The lifting of lockdown restrictions, the implementation of increased sanitisation, reduction of staffing hours and Autumn’s inclement weather have all taken their toll on UK port operations and UK logistics.
At Britain’s premier port, Felixstowe, sustained pressure is affecting movement of freight throughout the UK both for imports and export shipments.
The immediate challenges being faced by the industry include:
- Reduced haulage availability both from the shipping lines and from the merchant network
- Increase in time taken to off-load containers from arriving vessels
- Import containers missing rail connections due to the above
- Vessels omitting calling at Felixstowe and re-planning routes
- A reduction in the number of empty containers received at the port
- Increased distance for hauliers to return empties impacting on driving hours and inland costs
HOW THE COVID-19 PANDEMIC IS WREAKING HAVOC AT PORTS
The required sanitisation of the “booking in” reception area at all UK ports implemented to try to control the COVID-19 pandemic sees the office closed for fours per day (two hours in the morning and again in the evening). This has caused delays for hauliers arriving to collect laden containers and ones returning the unloaded boxes.
In addition, the port authorities have reduced the total number of VBS (Vehicle Booking System) slots by around a third, in an attempt to control the number of drivers that are in the port at one time, again in line with COVID secure practices. A 30% reduction in staffing levels, as a result of sickness or self-isolation, are also having an impact with both shipside and landside operations currently running under resourced.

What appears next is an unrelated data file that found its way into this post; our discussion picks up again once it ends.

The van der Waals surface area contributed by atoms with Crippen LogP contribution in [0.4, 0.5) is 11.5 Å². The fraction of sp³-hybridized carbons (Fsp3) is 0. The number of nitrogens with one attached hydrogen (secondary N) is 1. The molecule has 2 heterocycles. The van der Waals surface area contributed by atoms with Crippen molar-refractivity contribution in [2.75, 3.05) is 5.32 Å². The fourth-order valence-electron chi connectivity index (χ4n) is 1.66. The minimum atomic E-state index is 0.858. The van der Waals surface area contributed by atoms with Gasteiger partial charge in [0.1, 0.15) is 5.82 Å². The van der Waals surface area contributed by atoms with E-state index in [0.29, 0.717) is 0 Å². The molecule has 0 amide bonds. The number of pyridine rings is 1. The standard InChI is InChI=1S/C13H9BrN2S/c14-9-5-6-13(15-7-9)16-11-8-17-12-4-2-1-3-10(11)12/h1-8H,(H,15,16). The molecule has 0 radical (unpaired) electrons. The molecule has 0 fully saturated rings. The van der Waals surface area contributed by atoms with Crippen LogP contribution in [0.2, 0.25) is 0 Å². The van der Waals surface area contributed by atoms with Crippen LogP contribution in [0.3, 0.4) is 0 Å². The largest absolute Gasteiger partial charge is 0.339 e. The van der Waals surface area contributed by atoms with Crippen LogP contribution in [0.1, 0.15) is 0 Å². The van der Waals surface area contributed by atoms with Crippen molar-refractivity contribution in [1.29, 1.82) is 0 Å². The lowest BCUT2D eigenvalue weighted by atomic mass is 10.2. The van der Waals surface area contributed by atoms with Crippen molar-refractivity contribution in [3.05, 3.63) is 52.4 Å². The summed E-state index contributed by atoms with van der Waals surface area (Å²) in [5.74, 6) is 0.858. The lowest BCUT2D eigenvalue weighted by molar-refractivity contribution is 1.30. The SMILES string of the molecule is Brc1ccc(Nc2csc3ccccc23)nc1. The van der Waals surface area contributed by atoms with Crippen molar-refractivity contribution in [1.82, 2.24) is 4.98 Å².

With two recent severe weather fronts, high winds caused the port cranes to cease operation for several days causing backlogs and forcing some vessels to re-arrange port calls resulting in further delays.
Haulage organised directly with the shipping lines is now being booked up to four weeks in advance to handle the number of off-loaded containers. This in turn puts pressure on to the merchant haulier network to pick up the short fall.
THE IMPORTANCE OF BOOKING DELIVERY SLOTS IN ADVANCE
In light of the above, you might have noticed that AFS Global are looking to book your container delivery slots further in advance than usual.
Operations team member Rob Flannery explains that “in order to reserve a delivery slot and secure haulage, we are currently booking deliveries in an extra 5/7 days earlier than usual to protect our customer intake requirements”.
However, this means that we are booking deliveries before the vessels have docked in the UK.
This can be seen as a high-risk strategy, but one we feel is essential in the current climate. If booking haulage is left too late i.e. when the vessel physically arrives, the reduced availability can result in unexpected storage charges at the port and, more importantly, a delay for our customers receiving their goods.
As always we will handle the controllable aspects and do whatever we can to influence the uncontrollable ones.